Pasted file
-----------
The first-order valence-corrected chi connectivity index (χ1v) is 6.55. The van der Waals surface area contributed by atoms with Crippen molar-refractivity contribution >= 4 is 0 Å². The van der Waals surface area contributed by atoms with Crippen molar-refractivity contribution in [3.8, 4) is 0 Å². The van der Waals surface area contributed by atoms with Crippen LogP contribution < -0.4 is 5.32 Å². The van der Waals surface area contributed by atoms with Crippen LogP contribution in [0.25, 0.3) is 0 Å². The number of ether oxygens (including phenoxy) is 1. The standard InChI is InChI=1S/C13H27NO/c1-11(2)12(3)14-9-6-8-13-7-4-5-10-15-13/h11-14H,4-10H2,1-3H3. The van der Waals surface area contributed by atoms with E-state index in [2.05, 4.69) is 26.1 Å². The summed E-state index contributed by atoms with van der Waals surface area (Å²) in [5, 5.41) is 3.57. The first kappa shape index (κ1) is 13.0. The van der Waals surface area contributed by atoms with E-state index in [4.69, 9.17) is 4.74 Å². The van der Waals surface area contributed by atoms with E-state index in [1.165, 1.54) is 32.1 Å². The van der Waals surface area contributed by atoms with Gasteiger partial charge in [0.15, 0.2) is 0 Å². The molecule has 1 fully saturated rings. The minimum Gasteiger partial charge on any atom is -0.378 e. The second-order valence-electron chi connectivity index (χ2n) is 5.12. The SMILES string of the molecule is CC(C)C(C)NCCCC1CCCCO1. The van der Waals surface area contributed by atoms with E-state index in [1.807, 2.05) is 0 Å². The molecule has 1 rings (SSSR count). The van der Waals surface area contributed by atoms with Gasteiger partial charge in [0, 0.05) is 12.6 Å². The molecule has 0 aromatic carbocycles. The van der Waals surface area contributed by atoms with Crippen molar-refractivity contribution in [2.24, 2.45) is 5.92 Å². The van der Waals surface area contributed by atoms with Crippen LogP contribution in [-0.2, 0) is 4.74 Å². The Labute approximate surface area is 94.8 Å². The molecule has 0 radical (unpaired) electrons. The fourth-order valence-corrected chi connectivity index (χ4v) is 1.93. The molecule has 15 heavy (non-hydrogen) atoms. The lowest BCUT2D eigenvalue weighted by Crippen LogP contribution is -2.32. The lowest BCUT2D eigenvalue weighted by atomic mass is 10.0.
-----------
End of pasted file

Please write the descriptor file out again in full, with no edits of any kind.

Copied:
The first-order valence-corrected chi connectivity index (χ1v) is 6.55. The van der Waals surface area contributed by atoms with Crippen molar-refractivity contribution >= 4 is 0 Å². The van der Waals surface area contributed by atoms with Crippen molar-refractivity contribution in [3.8, 4) is 0 Å². The van der Waals surface area contributed by atoms with Crippen LogP contribution < -0.4 is 5.32 Å². The van der Waals surface area contributed by atoms with Crippen LogP contribution in [0.25, 0.3) is 0 Å². The number of ether oxygens (including phenoxy) is 1. The standard InChI is InChI=1S/C13H27NO/c1-11(2)12(3)14-9-6-8-13-7-4-5-10-15-13/h11-14H,4-10H2,1-3H3. The van der Waals surface area contributed by atoms with E-state index in [2.05, 4.69) is 26.1 Å². The summed E-state index contributed by atoms with van der Waals surface area (Å²) in [5, 5.41) is 3.57. The first kappa shape index (κ1) is 13.0. The van der Waals surface area contributed by atoms with E-state index in [4.69, 9.17) is 4.74 Å². The van der Waals surface area contributed by atoms with E-state index in [1.165, 1.54) is 32.1 Å². The van der Waals surface area contributed by atoms with Gasteiger partial charge in [0.15, 0.2) is 0 Å². The molecule has 1 fully saturated rings. The minimum Gasteiger partial charge on any atom is -0.378 e. The second-order valence-electron chi connectivity index (χ2n) is 5.12. The SMILES string of the molecule is CC(C)C(C)NCCCC1CCCCO1. The van der Waals surface area contributed by atoms with E-state index in [1.807, 2.05) is 0 Å². The molecule has 1 rings (SSSR count). The van der Waals surface area contributed by atoms with Gasteiger partial charge in [0, 0.05) is 12.6 Å². The molecule has 0 aromatic carbocycles. The van der Waals surface area contributed by atoms with Crippen molar-refractivity contribution in [2.24, 2.45) is 5.92 Å². The van der Waals surface area contributed by atoms with Crippen LogP contribution in [-0.2, 0) is 4.74 Å². The Labute approximate surface area is 94.8 Å². The molecule has 0 radical (unpaired) electrons. The fourth-order valence-corrected chi connectivity index (χ4v) is 1.93. The molecule has 15 heavy (non-hydrogen) atoms. The lowest BCUT2D eigenvalue weighted by Crippen LogP contribution is -2.32. The lowest BCUT2D eigenvalue weighted by atomic mass is 10.0.